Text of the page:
Time Limit: 10 Seconds
Memory Limit: 32768 KB
A relatively simple method for compressing data works by creating a so-called
Huffman tree for a file and using it to compress and decompress the data it
contains. For most applications, binary Huffman trees are used (i.e., each node
is either a leaf or has exactly two sub-nodes). One can, however, construct
Huffman trees with an arbitrary number of sub-trees (i.e, ternary or, in general,
A Huffman tree for a file containing Z different characters has Z leaves. The
path from the root to a leaf that represents a certain character determines
its encoding; each step towards the leaf determines an encoding character (which
can be 0, 1, ..., (N-1)). By placing often-occurring characters closer to the
root, and less often occurring characters further away from the root, the desirable
compression is achieved. Strictly speaking, such a tree is a Huffman tree only
if the resulting encoding takes the minimal number of N-ary symbols to encode
the complete file.
For this problem, we only consider trees where each node is either an internal
node, or a leaf encoding a character; there are no dangling leaves that do not
encode for a character.
The figure below shows a sample ternary Huffman tree; the characters 'a' and
'e' are encoded using one ternary symbol; the less frequently occurring characters
's' and 'p' are encoded using two ternary symbols; and the very rare symbols
'x', 'q' and 'y' are encoded using three ternary symbols each.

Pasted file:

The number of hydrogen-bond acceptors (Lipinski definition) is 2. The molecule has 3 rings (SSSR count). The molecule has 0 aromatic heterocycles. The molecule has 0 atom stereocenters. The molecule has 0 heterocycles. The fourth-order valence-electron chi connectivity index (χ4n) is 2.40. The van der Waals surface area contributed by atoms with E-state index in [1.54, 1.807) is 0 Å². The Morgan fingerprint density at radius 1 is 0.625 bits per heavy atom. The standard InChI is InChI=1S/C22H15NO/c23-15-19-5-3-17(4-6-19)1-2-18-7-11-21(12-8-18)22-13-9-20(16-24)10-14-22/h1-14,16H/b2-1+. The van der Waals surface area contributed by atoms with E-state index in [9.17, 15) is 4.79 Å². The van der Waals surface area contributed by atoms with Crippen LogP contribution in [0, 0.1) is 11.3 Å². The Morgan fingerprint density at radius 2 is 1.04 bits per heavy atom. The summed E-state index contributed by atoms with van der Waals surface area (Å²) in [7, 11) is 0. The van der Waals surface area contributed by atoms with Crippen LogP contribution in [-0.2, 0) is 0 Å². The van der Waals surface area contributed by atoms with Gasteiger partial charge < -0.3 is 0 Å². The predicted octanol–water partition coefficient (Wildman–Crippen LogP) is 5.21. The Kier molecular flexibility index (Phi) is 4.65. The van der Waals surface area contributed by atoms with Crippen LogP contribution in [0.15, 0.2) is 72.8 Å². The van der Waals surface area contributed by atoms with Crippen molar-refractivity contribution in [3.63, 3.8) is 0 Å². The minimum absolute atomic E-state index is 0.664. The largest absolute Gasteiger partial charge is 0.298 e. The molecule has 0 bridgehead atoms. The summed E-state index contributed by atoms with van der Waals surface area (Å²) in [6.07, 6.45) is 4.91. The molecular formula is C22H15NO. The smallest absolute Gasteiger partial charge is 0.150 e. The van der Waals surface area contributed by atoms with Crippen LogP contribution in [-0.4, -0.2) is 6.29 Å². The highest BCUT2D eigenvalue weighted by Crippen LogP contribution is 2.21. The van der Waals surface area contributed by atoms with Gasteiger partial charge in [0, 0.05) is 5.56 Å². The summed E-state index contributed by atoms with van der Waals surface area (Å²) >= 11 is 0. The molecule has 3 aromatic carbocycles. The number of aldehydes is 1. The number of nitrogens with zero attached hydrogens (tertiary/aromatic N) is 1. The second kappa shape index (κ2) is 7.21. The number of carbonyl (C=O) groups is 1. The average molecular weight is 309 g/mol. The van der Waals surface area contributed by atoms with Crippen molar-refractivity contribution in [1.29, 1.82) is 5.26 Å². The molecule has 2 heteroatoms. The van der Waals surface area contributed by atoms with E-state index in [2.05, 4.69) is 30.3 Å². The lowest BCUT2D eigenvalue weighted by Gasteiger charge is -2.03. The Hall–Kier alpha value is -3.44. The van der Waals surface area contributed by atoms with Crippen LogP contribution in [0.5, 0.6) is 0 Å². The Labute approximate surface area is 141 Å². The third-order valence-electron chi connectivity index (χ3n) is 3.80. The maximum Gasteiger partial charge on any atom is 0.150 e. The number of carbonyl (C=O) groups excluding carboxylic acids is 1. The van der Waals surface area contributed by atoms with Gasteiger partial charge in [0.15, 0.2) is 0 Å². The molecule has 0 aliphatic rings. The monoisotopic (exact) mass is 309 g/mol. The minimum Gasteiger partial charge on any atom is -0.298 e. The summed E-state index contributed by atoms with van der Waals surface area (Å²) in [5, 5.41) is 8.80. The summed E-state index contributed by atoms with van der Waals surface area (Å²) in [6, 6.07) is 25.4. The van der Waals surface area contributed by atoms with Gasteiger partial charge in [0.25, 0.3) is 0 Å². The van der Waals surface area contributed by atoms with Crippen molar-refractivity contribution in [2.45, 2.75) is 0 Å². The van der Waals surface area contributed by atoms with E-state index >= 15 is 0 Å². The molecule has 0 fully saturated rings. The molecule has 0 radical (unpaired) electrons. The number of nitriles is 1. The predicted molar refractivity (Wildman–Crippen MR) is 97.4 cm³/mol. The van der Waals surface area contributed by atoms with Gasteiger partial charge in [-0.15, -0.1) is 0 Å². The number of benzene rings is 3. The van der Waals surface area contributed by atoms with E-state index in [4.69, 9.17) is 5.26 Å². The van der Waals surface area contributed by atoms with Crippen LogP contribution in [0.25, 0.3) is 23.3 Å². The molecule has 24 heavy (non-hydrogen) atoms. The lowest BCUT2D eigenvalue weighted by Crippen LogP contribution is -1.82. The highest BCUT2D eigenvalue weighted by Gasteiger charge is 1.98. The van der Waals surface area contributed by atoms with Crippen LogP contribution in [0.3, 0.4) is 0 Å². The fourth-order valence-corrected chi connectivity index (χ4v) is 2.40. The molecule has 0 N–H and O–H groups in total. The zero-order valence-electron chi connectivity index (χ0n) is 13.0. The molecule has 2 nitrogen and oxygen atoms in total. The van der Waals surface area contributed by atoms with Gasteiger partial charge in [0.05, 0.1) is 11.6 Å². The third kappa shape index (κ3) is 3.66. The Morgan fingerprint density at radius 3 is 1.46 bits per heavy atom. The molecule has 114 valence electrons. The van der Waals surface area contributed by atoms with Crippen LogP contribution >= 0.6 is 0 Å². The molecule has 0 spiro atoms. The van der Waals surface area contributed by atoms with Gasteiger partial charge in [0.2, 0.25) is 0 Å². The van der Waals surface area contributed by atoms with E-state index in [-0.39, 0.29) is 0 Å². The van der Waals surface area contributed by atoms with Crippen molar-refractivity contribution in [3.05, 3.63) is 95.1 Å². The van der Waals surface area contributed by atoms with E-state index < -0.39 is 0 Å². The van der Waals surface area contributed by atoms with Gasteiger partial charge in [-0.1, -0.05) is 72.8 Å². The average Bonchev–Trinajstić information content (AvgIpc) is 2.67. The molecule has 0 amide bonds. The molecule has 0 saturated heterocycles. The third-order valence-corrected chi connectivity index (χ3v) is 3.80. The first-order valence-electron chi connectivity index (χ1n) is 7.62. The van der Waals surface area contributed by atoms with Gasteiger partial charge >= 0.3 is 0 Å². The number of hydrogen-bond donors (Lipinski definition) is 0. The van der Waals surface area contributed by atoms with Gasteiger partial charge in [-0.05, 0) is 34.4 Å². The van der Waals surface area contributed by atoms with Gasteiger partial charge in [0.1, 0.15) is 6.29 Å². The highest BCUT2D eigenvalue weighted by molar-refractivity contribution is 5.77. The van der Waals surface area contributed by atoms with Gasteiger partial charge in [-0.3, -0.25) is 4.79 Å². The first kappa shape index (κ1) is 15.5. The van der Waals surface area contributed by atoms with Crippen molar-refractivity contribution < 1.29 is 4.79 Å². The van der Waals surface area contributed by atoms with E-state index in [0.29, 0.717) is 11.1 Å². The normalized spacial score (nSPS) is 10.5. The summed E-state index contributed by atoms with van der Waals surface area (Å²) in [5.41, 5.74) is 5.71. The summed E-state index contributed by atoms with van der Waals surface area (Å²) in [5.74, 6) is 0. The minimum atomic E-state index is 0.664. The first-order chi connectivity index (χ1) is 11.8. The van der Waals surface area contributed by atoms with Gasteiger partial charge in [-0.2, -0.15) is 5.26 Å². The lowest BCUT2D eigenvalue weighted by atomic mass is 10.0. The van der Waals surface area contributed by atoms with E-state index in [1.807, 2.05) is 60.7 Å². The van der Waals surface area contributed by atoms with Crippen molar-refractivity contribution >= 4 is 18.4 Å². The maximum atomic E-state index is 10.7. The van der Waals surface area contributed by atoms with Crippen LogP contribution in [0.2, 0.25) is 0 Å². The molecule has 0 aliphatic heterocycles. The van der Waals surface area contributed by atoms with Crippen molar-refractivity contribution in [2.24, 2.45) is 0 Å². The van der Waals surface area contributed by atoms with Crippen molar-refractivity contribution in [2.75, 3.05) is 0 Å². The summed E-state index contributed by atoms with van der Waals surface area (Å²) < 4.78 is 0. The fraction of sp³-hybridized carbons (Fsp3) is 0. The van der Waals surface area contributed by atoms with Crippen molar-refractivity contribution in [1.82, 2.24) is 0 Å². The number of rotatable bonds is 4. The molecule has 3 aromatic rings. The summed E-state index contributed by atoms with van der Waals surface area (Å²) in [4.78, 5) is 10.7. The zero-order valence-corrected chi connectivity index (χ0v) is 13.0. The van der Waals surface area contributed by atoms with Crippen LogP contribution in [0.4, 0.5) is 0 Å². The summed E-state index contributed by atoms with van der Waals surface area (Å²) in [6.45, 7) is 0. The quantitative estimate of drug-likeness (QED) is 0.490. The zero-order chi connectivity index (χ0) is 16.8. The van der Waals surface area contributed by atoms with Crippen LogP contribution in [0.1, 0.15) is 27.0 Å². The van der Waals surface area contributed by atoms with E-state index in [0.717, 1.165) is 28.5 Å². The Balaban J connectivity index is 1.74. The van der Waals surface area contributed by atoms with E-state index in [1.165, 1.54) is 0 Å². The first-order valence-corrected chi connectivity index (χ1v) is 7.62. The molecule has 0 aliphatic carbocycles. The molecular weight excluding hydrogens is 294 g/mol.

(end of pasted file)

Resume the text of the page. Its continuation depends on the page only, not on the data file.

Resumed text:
Of course, if we want to decompress a list of N-ary symbols later on, it is
important to know which tree was used to compress the data. This can be done
in several ways. In this problem we use the following method: the stream of
data will be preceded by a header consisting of the encoded versions of the
Z characters occurring in the original file, in lexicographical order.
Given the number of source symbols Z, a value N denoting the 'arity' of the
Huffman tree, and a header, give the mapping from source symbols to encoded
The input starts with a single integer T on a separate line, denoting the number
of test cases that follow. Next, for each of the T test cases, three lines follow:
> The number of different characters in the file (2 <= Z <= 20);
> The number N, denoting the 'arity' of the Huffman tree (2 <= N <=
> A string representing the header of the received message; each character
will be a digit in the range [0, (N-1)]. This string will contain less than
Note: Although rare, it is possible for a header to have multiple interpretations
(e.g., the header '010011101100' with Z = 5 and N = 2). It is guaranteed that
all cases in the test input have a unique solution.
For each of the T test-cases, print Z lines giving the encoded version of each
of the Z characters in the testcase in ascending order. Use the format original->encoding,
where original is a decimal value in the range [0, (Z-1)] and encoding is the
string of encoding digits for this symbol (each digit is >= 0 and < N).
Source: Northwestern Europe 2002